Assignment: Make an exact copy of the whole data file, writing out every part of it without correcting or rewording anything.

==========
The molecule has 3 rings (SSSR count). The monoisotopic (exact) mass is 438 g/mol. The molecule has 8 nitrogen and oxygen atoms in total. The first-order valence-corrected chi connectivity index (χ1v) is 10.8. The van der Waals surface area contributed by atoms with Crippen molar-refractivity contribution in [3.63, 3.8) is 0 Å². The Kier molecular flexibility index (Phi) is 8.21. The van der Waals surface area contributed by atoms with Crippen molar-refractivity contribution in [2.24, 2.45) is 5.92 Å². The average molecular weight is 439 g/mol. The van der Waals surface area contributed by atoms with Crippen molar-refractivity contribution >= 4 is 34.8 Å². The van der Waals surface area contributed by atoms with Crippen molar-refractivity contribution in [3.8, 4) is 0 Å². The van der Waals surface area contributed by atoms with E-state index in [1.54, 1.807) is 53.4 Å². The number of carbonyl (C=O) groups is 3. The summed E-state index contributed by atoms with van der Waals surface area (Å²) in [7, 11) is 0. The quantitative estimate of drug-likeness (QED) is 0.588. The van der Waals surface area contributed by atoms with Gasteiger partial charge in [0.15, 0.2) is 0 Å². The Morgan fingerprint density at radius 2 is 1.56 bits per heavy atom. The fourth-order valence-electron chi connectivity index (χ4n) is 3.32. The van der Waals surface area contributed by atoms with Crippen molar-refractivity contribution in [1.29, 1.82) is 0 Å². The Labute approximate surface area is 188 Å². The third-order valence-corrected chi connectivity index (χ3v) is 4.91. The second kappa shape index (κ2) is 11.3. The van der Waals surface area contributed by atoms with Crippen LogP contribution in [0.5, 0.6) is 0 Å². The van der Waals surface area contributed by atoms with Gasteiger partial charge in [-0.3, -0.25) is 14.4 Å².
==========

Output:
The molecule has 3 rings (SSSR count). The monoisotopic (exact) mass is 438 g/mol. The molecule has 8 nitrogen and oxygen atoms in total. The first-order valence-corrected chi connectivity index (χ1v) is 10.8. The van der Waals surface area contributed by atoms with Crippen molar-refractivity contribution in [3.63, 3.8) is 0 Å². The Kier molecular flexibility index (Phi) is 8.21. The van der Waals surface area contributed by atoms with Crippen molar-refractivity contribution in [2.24, 2.45) is 5.92 Å². The average molecular weight is 439 g/mol. The van der Waals surface area contributed by atoms with Crippen molar-refractivity contribution >= 4 is 34.8 Å². The van der Waals surface area contributed by atoms with Crippen molar-refractivity contribution in [3.8, 4) is 0 Å². The van der Waals surface area contributed by atoms with E-state index in [1.54, 1.807) is 53.4 Å². The number of carbonyl (C=O) groups is 3. The summed E-state index contributed by atoms with van der Waals surface area (Å²) in [7, 11) is 0. The quantitative estimate of drug-likeness (QED) is 0.588. The van der Waals surface area contributed by atoms with Gasteiger partial charge in [0.15, 0.2) is 0 Å². The Morgan fingerprint density at radius 2 is 1.56 bits per heavy atom. The fourth-order valence-electron chi connectivity index (χ4n) is 3.32. The van der Waals surface area contributed by atoms with Crippen molar-refractivity contribution in [1.29, 1.82) is 0 Å². The Labute approximate surface area is 188 Å². The third-order valence-corrected chi connectivity index (χ3v) is 4.91. The second kappa shape index (κ2) is 11.3. The van der Waals surface area contributed by atoms with Crippen LogP contribution in [0.5, 0.6) is 0 Å². The van der Waals surface area contributed by atoms with Gasteiger partial charge in [-0.3, -0.25) is 14.4 Å².